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Does Facebook pay users to install an application that can collect all kinds of data from their phones?

From the Sahels Roy Chudhury

Facebook pays people secret to install an application that allows the tech giant to collect data on how they use their smartphones, TechCrunch announced on Tuesday night.

Since 2016, the social networking giant has paid teens and adults up to $ 20 a month, plus fees for an installer to install the so-called. Facebook research on their Apple or Android phones, according to TechCrunch. To mask the direct involvement of Facebook, the program is said to be administered through beta testing services of Applause, BetaBund and UT, and is termed the "Atlas Project".

TechCrunch revealed that according to a security expert, the application allows Facebook to collect data, including private messages in applications, photos and videos on social media to send, email, web searches, and web browsing activities. It can also monitor current location information from other location tracking applications installed on the user's phone, according to the report.

A Facebook spokesman admitted on CNBC that the company is running a data collection program on usage habits.

"Like many other companies, we invite people to participate in research that helps us identify things that we can do better," the spokesman said. "Given that this research aims to help Facebook understand how people use their mobile devices, we have provided detailed information about the type of data we collect and how they can participate."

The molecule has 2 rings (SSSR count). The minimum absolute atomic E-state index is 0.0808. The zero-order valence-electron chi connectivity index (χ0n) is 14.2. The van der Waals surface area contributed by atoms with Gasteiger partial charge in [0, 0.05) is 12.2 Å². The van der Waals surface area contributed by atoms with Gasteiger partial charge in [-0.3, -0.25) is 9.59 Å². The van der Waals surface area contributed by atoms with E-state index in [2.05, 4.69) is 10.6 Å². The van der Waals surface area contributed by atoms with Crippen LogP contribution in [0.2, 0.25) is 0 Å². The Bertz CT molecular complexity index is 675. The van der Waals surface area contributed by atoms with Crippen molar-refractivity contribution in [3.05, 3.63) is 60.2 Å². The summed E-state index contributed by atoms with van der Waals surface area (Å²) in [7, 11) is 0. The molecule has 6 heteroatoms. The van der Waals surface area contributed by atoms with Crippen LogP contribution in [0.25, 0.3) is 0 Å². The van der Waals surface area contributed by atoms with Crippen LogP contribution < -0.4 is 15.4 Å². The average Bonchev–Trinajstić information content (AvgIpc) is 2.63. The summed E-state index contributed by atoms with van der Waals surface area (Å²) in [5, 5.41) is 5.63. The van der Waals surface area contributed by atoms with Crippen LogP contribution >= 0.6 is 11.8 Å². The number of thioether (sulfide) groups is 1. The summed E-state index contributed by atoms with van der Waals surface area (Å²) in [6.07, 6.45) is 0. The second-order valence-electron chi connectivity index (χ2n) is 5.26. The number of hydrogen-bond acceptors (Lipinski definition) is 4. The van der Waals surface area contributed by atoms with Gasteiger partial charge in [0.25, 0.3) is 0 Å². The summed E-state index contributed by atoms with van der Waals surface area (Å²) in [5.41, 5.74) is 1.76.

"We do not share this information with others and people can stop participating at any time," the spokesman added.

The move from Facebook could potentially be a violation of Apple's policy, as many users in the program are installing the iPhone application.

Apple did not respond immediately to the CNBC's request for comments, but a spokesman told TechCrunch that the company was aware of the issue.

Last year, Apple removed the Onavo security application from Facebook from the App Store because it did not comply with the privacy policies that the applications stated "should not collect information about which other applications are installed on the user's device."

Read more about the TechCrunch report on how Facebook pays users to install an app to collect data about them.

This article was first published by CNBC and published with permission .

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